While some youngsters use sport to avoid a life of crime, Danny MacAskill went the other route: “My parents took my bike off me for the whole summer when I was 13 – they were fed up with the local policeman coming to our door once a week.” Admittedly, it wasn’t exactly Al Capone doing wheelies but, millions of YouTube hits later, the 27-year-old trials cyclist has revisited his rebellious Skye childhood for Imaginate – a video filmed in a stunt course based on his eight-year-old self’s bedroom.
What was the toughest stunt for the new video?
Doing a front flip on to a large inflatable red ball, bouncing on my back, and using that momentum to throw me forward before jumping the bike on to a train platform for another big frontwards flip from a ramp. Most of the big tricks took me between 200 and 300 tries to do. Sometimes, getting a trick right is not necessarily satisfaction, but relief.
What was your first bike?
I think my first bike might have been out of a skip. The first proper bike I was bought was a black Raleigh Burner, which led me on to my first mountain bike when I was about 11, which I then snapped parts off and gradually transformed into a trials bike.
How does the Raleigh Burner compare with the bike that you ride today?
Just the two wheels [laughs]. For seven years, I’ve been riding for a company called Inspired Bicycles, who let me design my own signature bike – the frame is aluminium and its braking system is extremely sharp – if a novice got on it, the first thing they’d notice would be the strength of the brakes.
What’s the biggest height you’ve ever dropped from?
About 14ft. That stuff doesn’t take a lot of skill. There’s a certain point that goes past skill and you just hold on. It’s not even bravery, just knowing – knowing what’s coming for you at the bottom of the drop, and that’s flat concrete. So there’s not really a lot you can do apart from hold on and get your technique right.
Have you ever got it wrong?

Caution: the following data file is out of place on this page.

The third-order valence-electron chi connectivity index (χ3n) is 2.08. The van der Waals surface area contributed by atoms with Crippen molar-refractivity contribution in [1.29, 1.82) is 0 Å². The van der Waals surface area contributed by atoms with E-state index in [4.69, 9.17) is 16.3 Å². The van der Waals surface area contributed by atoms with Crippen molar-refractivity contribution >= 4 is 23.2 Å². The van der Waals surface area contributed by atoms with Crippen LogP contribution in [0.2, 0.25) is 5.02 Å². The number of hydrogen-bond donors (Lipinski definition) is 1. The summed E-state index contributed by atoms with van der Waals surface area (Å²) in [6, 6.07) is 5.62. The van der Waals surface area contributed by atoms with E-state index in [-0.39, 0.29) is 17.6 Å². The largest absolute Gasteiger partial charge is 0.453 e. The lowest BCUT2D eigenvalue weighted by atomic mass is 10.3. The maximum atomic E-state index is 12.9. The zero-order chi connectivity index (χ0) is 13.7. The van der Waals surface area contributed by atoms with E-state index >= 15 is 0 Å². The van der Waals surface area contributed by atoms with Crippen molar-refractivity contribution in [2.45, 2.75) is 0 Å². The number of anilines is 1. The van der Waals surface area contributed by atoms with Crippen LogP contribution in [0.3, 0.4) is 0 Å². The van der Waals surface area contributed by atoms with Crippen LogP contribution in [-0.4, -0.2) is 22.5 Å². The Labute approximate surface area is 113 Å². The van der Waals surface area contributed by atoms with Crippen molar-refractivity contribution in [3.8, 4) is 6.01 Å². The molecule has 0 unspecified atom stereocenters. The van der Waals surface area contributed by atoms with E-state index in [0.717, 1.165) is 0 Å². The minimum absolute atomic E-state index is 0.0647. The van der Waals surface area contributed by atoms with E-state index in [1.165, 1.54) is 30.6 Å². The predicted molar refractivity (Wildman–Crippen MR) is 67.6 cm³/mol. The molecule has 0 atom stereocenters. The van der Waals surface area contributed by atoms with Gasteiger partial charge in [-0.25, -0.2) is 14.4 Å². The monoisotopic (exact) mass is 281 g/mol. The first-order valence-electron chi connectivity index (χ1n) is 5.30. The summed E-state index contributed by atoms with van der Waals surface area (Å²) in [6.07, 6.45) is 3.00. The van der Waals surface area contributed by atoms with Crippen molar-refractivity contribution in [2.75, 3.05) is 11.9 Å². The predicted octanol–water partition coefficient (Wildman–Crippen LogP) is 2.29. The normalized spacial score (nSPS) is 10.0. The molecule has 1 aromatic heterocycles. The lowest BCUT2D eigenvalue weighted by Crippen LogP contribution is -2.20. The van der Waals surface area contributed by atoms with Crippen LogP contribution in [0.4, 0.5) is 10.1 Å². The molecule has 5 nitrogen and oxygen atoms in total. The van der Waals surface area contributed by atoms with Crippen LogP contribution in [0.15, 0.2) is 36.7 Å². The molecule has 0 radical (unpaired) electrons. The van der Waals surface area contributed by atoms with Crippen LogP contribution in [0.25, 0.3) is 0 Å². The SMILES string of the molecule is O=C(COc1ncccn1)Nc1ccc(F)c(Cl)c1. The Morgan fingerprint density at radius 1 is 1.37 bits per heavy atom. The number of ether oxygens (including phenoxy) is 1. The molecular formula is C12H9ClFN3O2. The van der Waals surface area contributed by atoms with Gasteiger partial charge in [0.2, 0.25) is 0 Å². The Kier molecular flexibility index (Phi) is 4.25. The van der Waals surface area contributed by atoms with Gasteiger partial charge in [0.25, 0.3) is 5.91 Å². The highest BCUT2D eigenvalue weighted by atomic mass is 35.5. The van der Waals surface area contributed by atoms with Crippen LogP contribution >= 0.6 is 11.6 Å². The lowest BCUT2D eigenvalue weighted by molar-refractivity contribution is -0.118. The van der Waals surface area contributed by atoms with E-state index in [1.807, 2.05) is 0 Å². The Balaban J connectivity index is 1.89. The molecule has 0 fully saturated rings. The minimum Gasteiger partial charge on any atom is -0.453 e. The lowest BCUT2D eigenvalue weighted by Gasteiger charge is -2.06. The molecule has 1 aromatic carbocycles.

Plenty of times – there was a drop in Sweden a while ago of about 13ft to flat concrete. I mucked up the technique – I basically landed two wheels together, a fundamental error as you absorb the full force. It was shot on a fancy camera and you could actually see my left wrist bend back way further than it should. Fortunately, it didn’t break.
What major injuries have you had?
The most long-term one I’ve had is when I tore a disc in my back. I had that operated on last year, and I’m still on a slow recovery. I’ve broken my left collar bone three times, I have a pin in my right wrist, tore a disc in my knee and I’ve broken both feet several times. On the project, I knocked myself out. But injuries give you time to assess things.
The three breaks of my collar bone came when filming The Way Back Home, my last big video shot around my local town. It wasn’t nice, but it gave me more time to go out to look for locations, meaning I found even better places to try stuff.
Does the weather affect your riding?
Not riding – some of my best stunts have come when it has been pouring with rain. The only problem I’ve had with drizzly weather is that a grey sky doesn’t tend to look good on camera. Red Bull’s camera crews are as good as you’ll get, but we’ve spent a lot of time on top of hills waiting for the clouds to part.
You’re well known in Skye and Glasgow for your videos – do people ever come up to you now during tricks?
It’s more when I go out riding by myself, and it’s cool – especially when families say hello. I’m always surprised by the demographic who tell me they’ve seen the videos. Another bonus about the videos is that even homeless people around Glasgow know about them, so when they ask for a stunt, I’m more than happy to show them.
Go to redbull.com/imaginate to see Danny MacAskill’s new riding clip
(Image: Rutger Pauw)